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Fibre-optic Group advocates OM3 naming system

Fibre-optics professionals should be simplifying the classification of fibre-optics, particularly in the face of competition from copper products. This new strategy from the Fibre Optic Association is intended to create a de facto standard for the industry and to clear up areas of uncertainty.

The FOA is encouraging the adoption of a new nomenclature for fibre-optic cabling systems based on international standards in an effort to simplify the specification of fibre-optic cabling systems and assure users that fibre offers equal if not more standardisation than UTP copper. For years, users have specified a UTP cabling system by simply saying "Cat 5." Now they can specify an "OM3" fibre-optic system consisting of laser-optimised 50/125 micron fibre with LC connectors.

The FOA is encouraging its 23,000+ CFOT certified fibre-optic technicians, 200-plus approved training schools and hundreds of certified instructors to adopt this naming convention to help create a "de facto" standard in the industry.

In reality, fibre has always been a much more "standardised" product than category-rated UTP cabling. "One optical fibre premises network type was a de facto standard for almost 20 years, in a period which copper went through up to nine generations of technologies, including six generations of category-rated UTP," notes Jim Hayes, President of The Fibre-Optic Association Inc (FOA), the professional society of fibre-optics. "From the mid-1980s to just recently, one multimode fibre, 62.5/125 micron, so-called "FDDI" fibre, named for the first all-fibre network developed in the 1980s, generally terminated with ST connectors, was used for most premises networks. The superior performance of this fibre cabling allowed it to be used unchanged for almost two decades while copper networks progressed from coax to UPT categories 3, 4, 5, 5e, 6 and 6A to keep up with rising network speeds."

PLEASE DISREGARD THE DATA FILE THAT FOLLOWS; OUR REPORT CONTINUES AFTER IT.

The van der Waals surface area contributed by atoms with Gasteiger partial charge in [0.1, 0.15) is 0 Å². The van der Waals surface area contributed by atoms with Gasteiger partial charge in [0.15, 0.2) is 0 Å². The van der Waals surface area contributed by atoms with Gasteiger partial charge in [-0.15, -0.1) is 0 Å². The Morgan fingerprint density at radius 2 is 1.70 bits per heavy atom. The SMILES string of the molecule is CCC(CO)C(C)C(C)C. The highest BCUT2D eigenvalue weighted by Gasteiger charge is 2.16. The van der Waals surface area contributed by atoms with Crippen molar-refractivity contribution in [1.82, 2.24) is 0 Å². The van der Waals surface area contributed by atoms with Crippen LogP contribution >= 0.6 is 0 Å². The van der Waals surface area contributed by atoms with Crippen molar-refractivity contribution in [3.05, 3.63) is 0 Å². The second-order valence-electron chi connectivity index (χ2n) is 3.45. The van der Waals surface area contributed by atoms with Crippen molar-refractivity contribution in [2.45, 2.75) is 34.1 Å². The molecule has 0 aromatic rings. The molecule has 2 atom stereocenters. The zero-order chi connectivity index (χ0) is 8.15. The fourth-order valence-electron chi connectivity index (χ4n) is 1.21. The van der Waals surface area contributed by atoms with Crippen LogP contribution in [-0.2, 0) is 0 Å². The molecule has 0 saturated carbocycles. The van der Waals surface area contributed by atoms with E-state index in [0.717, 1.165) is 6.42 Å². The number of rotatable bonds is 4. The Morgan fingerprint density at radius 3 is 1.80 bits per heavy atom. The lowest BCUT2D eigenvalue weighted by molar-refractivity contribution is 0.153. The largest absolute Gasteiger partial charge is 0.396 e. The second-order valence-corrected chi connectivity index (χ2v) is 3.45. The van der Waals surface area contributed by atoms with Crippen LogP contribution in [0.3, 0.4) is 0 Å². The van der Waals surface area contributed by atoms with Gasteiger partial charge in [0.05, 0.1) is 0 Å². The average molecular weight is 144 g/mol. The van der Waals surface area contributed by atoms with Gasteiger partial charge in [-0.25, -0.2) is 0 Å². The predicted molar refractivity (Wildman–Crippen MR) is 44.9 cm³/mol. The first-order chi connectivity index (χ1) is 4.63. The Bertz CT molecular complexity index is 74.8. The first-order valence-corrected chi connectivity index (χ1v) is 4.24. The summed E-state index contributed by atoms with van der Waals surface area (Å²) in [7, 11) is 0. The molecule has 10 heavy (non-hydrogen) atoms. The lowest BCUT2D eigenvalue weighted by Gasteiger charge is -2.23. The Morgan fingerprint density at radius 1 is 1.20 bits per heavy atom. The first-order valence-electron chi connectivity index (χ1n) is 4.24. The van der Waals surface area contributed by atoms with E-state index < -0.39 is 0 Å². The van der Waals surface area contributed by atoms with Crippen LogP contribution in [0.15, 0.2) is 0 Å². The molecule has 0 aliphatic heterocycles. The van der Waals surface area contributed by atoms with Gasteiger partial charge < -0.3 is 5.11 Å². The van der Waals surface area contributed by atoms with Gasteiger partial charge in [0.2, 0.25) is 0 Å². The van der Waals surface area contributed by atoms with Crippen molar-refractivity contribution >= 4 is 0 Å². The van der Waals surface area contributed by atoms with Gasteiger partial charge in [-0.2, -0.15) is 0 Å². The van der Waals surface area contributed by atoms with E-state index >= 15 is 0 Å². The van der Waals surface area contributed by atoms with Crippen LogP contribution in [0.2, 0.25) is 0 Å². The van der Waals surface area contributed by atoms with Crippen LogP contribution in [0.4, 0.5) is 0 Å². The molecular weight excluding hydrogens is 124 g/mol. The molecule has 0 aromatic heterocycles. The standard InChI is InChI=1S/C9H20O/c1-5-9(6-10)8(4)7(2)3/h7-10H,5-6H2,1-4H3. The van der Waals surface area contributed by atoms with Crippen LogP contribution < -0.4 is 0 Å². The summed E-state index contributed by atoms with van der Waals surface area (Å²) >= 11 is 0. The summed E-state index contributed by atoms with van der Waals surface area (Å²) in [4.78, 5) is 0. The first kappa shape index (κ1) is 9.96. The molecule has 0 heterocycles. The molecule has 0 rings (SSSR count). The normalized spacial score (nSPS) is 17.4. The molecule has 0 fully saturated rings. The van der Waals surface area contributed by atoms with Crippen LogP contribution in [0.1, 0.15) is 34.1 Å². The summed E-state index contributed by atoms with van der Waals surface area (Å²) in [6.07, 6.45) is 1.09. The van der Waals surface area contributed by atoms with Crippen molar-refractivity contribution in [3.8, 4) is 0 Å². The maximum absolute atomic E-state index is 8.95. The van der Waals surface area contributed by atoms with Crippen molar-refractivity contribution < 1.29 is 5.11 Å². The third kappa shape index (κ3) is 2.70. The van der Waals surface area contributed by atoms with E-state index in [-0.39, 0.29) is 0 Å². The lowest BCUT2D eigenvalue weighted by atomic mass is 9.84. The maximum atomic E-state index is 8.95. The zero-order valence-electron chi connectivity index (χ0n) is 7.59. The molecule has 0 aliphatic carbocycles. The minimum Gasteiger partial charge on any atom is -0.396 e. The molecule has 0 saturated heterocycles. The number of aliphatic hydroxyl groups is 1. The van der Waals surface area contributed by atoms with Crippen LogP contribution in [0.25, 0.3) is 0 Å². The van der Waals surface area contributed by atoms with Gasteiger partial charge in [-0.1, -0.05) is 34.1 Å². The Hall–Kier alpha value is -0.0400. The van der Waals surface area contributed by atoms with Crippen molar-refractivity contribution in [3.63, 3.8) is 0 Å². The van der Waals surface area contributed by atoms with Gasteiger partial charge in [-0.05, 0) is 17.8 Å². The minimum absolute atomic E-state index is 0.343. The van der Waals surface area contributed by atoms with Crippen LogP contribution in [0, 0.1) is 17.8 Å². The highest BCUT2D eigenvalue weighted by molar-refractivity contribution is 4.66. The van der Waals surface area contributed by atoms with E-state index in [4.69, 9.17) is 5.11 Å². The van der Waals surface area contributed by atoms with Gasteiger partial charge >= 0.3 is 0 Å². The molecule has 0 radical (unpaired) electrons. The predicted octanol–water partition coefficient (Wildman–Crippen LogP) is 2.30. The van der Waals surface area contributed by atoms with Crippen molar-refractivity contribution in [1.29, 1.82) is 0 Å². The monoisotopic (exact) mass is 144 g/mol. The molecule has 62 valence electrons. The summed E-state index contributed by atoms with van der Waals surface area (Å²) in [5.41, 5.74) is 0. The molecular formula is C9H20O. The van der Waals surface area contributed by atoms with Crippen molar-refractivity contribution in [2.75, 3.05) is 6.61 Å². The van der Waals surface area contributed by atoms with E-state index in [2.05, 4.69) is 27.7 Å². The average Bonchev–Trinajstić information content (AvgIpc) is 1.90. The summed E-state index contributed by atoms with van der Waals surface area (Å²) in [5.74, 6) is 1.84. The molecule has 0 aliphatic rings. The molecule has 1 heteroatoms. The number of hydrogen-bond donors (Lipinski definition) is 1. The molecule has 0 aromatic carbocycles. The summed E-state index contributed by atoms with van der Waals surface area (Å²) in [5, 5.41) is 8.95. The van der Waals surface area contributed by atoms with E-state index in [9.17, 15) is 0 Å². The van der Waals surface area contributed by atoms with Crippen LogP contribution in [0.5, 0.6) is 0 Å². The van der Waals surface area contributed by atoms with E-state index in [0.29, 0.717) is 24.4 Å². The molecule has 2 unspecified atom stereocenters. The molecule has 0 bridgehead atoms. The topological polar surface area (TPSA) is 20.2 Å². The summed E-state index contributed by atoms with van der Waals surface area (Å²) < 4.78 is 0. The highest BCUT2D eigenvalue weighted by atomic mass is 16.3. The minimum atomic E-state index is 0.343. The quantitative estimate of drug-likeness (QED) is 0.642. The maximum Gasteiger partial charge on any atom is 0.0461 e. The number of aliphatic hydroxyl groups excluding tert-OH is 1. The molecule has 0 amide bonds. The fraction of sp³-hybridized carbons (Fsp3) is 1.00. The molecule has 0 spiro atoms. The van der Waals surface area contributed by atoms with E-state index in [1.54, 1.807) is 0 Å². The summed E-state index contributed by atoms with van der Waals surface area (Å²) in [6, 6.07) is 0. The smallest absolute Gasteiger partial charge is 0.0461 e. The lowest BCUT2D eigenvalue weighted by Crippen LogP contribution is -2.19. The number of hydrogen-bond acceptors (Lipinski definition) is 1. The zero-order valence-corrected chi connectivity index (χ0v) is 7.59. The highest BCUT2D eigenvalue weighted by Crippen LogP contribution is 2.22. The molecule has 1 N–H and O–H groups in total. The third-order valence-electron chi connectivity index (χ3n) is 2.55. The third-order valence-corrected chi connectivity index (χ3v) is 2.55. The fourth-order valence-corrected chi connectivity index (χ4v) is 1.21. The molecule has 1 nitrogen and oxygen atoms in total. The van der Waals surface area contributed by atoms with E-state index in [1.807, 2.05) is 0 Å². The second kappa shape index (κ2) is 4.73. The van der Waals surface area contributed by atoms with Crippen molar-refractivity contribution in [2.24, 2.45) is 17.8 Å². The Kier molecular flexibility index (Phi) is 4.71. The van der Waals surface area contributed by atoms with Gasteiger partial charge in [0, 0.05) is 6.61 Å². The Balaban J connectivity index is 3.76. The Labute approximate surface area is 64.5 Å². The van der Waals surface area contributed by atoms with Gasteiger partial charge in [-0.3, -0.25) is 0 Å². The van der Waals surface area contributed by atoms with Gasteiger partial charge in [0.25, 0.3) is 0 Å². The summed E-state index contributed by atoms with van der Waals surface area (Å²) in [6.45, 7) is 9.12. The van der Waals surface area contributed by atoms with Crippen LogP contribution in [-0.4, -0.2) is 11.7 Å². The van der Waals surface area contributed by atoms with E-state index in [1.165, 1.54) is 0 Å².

With the advent of 1-10 GB networks and research currently being done on 40-100 Gb networks, fibre manufacturers now offer laser-optimised 50/125 micron fibres with higher performance, graded according to international standards as "OM3" and "OM2" depending on information carrying capacity. Today, most users consider OM3 (laser optimised) fibre the ideal choice for today and the future, and many are using the new smaller LC connector to differentiate new networks from older types.

Fibre, in the FOA's opinion, is recognised as the performance leader and users are becoming more aware of its cost-effectiveness. Rising copper costs, high-speed copper transceiver complexity and high power consumption make fibre look more attractive to many users. Adopting a standard name like "OM3" to describe the fibre cabling can help users understand that fibre is no more complicated than copper.

The choice of cable types in fibre-optic cabling is a big advantage to users, unlike category-rated UTP which is only available in 4-pair configurations. Since fibre-cabling options allow optimal component choices to fit cables in limited spaces, an OM3 cable system can be configured with tens or hundreds of links in one small cable, comparable in size to one Cat 6A cable, saving cost, space and reducing combustibles and thereby fire risk. Even indoor/outdoor runs are easily done with simple fibre-optic cable options.

Using the same naming convention, 62.5/125 fibre becomes an OM1 cable system and conventional 50/125 fibre becomes an OM2 cable system. Much of the use of these two types of cabling is in legacy systems, while OM3 is now the cabling system of choice.

The FOA believes that adopting this simple cabling nomenclature will help users understand the simplicity of fibre and is encouraging its adoption by members, schools and instructors, as well as manufacturers and users. An OM3 cabling specification is now available from the FOA.

* The Fiber Optic Association Inc is a non-profit educational organisation chartered to promote fibre-optics through education, certification and standards. Over 170 FOA-approved schools around the world have certified more than 22,000 fibre-optic technicians. The FOA offers free online introductory fibre-optic programmes for everyone and training for instructors at FOA-approved schools.

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